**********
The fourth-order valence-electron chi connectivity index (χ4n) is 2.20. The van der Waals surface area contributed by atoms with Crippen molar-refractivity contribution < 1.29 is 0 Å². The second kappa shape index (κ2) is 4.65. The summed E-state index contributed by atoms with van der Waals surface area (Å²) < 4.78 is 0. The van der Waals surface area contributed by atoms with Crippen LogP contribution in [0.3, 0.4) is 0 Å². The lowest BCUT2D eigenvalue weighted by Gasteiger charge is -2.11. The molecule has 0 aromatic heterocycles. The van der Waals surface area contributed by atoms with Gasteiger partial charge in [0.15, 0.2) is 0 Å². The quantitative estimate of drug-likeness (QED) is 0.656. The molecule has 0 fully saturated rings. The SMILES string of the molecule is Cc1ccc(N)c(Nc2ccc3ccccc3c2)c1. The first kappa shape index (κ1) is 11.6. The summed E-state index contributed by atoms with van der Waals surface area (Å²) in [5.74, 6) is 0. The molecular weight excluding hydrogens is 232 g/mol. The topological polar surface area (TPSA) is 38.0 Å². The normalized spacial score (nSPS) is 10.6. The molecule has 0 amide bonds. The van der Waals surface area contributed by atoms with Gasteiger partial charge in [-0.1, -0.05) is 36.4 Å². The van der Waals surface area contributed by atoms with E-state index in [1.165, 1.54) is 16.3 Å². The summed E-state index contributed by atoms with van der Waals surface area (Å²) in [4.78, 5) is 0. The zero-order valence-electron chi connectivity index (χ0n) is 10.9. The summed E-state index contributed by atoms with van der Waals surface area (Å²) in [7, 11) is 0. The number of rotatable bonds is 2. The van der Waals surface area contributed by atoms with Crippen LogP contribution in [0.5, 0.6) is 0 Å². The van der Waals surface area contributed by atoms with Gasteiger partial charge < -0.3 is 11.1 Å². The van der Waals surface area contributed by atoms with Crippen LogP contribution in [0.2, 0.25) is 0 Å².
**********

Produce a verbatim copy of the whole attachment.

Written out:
The fourth-order valence-electron chi connectivity index (χ4n) is 2.20. The van der Waals surface area contributed by atoms with Crippen molar-refractivity contribution < 1.29 is 0 Å². The second kappa shape index (κ2) is 4.65. The summed E-state index contributed by atoms with van der Waals surface area (Å²) < 4.78 is 0. The van der Waals surface area contributed by atoms with Crippen LogP contribution in [0.3, 0.4) is 0 Å². The lowest BCUT2D eigenvalue weighted by Gasteiger charge is -2.11. The molecule has 0 aromatic heterocycles. The van der Waals surface area contributed by atoms with Gasteiger partial charge in [0.15, 0.2) is 0 Å². The quantitative estimate of drug-likeness (QED) is 0.656. The molecule has 0 fully saturated rings. The SMILES string of the molecule is Cc1ccc(N)c(Nc2ccc3ccccc3c2)c1. The first kappa shape index (κ1) is 11.6. The summed E-state index contributed by atoms with van der Waals surface area (Å²) in [5.74, 6) is 0. The molecular weight excluding hydrogens is 232 g/mol. The topological polar surface area (TPSA) is 38.0 Å². The normalized spacial score (nSPS) is 10.6. The molecule has 0 amide bonds. The van der Waals surface area contributed by atoms with Gasteiger partial charge in [-0.1, -0.05) is 36.4 Å². The van der Waals surface area contributed by atoms with E-state index in [1.165, 1.54) is 16.3 Å². The summed E-state index contributed by atoms with van der Waals surface area (Å²) in [4.78, 5) is 0. The zero-order valence-electron chi connectivity index (χ0n) is 10.9. The summed E-state index contributed by atoms with van der Waals surface area (Å²) in [7, 11) is 0. The number of rotatable bonds is 2. The van der Waals surface area contributed by atoms with Crippen LogP contribution in [0.5, 0.6) is 0 Å². The van der Waals surface area contributed by atoms with Gasteiger partial charge < -0.3 is 11.1 Å². The van der Waals surface area contributed by atoms with Crippen LogP contribution in [0.2, 0.25) is 0 Å².